1. Avoid power struggles by using routines and rules. That way you are not bossing them around, it’s just that “The schedule is to lights-out at 8pm. If you finish things in time, we’ll have time for two books,” or “In this house, everyone must finish homework before screen time.” The parent stops being the bad guy.
2. Remember that strong-willed kids are experiential learners. This means they have to see for themselves if the stove is hot. So unless you’re worried about serious injury, it’s more effective to let them learn through experience, instead of trying to control them. And you can expect your strong-willed child to test your limits repeatedly–that’s how she learns. Once you know that, it’s easier to stay calm and avoid wear and tear on your relationship–and your nerves.
3. Your child wants mastery more than anything. Let her take charge of her own activities. Don’t nag at her to clean her desk “Is there anything that needs to be organized before the next day?” If she looks blank, give her a short list: “Every evening we make beds, clean desk and ready the backpack. Now, what do you still need to do before we hit the bed?” Kids who feel more independent and in charge of themselves will have less need to oppose. They may take responsibility early.
4. Give your child choices. If you give orders, he will almost certainly bristle. If you offer a choice, he feels like the master of his own destiny. Of course, only offer choices you can live with and don’t let yourself get resentful by handing away your power. If going to the dentist is non-negotiable and he wants to keep watching tv, an appropriate choice is: “Do you want to leave now or in ten minutes? Okay, ten minutes then and please no fuss. Hope you will switch tv off 2 minutes early so we are not late.”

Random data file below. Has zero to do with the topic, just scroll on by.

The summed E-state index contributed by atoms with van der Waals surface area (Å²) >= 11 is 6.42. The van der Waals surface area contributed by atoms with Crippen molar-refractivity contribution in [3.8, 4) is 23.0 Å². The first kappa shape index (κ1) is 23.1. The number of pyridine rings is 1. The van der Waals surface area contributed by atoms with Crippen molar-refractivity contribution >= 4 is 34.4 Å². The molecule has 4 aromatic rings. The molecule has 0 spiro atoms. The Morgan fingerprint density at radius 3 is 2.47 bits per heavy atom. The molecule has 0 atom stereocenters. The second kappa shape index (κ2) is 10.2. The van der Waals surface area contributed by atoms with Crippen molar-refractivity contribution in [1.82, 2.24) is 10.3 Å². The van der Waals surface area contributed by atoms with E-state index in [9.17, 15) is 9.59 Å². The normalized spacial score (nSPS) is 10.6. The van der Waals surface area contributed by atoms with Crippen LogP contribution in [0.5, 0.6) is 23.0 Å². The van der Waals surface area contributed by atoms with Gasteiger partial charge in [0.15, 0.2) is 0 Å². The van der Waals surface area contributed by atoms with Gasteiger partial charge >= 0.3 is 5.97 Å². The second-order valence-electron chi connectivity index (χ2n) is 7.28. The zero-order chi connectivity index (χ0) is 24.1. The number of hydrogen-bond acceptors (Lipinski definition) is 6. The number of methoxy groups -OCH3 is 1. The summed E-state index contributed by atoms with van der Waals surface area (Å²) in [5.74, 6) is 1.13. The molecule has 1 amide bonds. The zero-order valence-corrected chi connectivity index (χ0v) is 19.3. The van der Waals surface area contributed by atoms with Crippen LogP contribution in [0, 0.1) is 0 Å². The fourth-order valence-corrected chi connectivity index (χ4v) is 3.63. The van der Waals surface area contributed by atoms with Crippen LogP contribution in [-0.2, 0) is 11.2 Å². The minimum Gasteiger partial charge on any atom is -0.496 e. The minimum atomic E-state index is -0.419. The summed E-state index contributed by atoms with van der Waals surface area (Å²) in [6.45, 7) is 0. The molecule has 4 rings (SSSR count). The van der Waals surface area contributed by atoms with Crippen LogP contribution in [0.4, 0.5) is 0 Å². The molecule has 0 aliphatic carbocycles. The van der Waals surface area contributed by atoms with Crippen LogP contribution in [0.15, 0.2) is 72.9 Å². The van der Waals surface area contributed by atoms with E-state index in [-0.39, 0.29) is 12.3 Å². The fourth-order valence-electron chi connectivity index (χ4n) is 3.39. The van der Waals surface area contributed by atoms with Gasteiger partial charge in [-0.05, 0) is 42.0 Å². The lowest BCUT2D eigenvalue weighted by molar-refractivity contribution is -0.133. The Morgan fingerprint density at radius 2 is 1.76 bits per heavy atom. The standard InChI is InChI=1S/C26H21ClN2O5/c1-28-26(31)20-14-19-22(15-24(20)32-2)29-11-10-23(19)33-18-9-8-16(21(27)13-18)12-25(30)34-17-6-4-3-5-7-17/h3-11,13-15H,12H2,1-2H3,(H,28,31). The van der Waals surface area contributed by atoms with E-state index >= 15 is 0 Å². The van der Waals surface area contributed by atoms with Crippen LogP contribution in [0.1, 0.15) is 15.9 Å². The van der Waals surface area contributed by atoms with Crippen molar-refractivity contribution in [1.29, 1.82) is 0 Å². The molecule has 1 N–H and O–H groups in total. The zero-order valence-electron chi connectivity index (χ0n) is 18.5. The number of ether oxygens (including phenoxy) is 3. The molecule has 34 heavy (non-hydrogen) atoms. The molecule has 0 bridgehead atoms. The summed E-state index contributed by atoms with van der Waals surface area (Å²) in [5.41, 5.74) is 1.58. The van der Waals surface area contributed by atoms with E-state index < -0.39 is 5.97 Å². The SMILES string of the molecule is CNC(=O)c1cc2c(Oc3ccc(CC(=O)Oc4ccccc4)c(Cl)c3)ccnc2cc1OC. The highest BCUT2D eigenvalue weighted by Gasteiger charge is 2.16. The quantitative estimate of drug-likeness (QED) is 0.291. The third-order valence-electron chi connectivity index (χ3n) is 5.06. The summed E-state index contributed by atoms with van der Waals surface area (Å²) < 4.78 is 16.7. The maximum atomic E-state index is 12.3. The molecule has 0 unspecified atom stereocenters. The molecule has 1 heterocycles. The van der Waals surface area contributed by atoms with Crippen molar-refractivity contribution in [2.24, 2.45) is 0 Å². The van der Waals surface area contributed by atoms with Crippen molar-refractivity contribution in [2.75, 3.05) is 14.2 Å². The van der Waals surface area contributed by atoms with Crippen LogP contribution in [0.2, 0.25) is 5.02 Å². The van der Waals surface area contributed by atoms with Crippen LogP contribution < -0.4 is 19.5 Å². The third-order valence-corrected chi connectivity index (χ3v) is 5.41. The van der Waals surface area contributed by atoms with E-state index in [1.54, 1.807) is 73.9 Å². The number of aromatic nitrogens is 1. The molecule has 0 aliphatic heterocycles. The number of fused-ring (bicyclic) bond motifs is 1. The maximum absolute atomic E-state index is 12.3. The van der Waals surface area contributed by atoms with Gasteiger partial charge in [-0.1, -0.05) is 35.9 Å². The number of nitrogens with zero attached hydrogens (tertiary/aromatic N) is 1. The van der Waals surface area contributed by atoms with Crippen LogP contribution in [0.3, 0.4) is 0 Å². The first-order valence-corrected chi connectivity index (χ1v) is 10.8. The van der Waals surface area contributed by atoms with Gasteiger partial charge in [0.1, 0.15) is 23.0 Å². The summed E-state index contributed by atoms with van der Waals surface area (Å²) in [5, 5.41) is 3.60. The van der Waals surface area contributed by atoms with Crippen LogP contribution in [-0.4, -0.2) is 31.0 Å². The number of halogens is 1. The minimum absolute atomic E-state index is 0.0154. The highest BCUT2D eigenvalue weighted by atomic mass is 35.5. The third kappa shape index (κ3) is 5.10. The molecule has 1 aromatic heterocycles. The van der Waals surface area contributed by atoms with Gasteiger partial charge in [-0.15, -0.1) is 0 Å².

5. Give decision-making authority over their body. “I note you don’t want to wear your blazer today. It’s cold so I am definitely wearing mine. You are your own boss but I’m afraid that you will be cold once we are outside, and I won’t want to come back to the house again. How about I put yours in the backpack in case you change your mind later?” Once she won’t lose face by wearing her jacket, she’ll be begging for it once she gets cold. It’s just hard for her to imagine feeling cold when she’s so warm right now in the house, and a jacket seems like such a hassle. You don’t want to undermine that self-confidence, just teach her that there’s no shame in letting new information change her mind.
6. Don’t push him into opposing you. Force always creates “push-back” – this is true with humans of all ages. If you take a hard and fast position, you can easily push your child into defying you, just to prove a point. You’ll know when it’s a power struggle and you’re invested in winning. Just stop, take a breath, and remind yourself that winning a battle with your child always sets you up to lose what’s most important: the relationship. When in doubt say “Ok, you can decide this for yourself.” If he can’t, then say what part of it he can decide, or find another way for him to meet his need for autonomy without compromising his health or safety.
See Part 2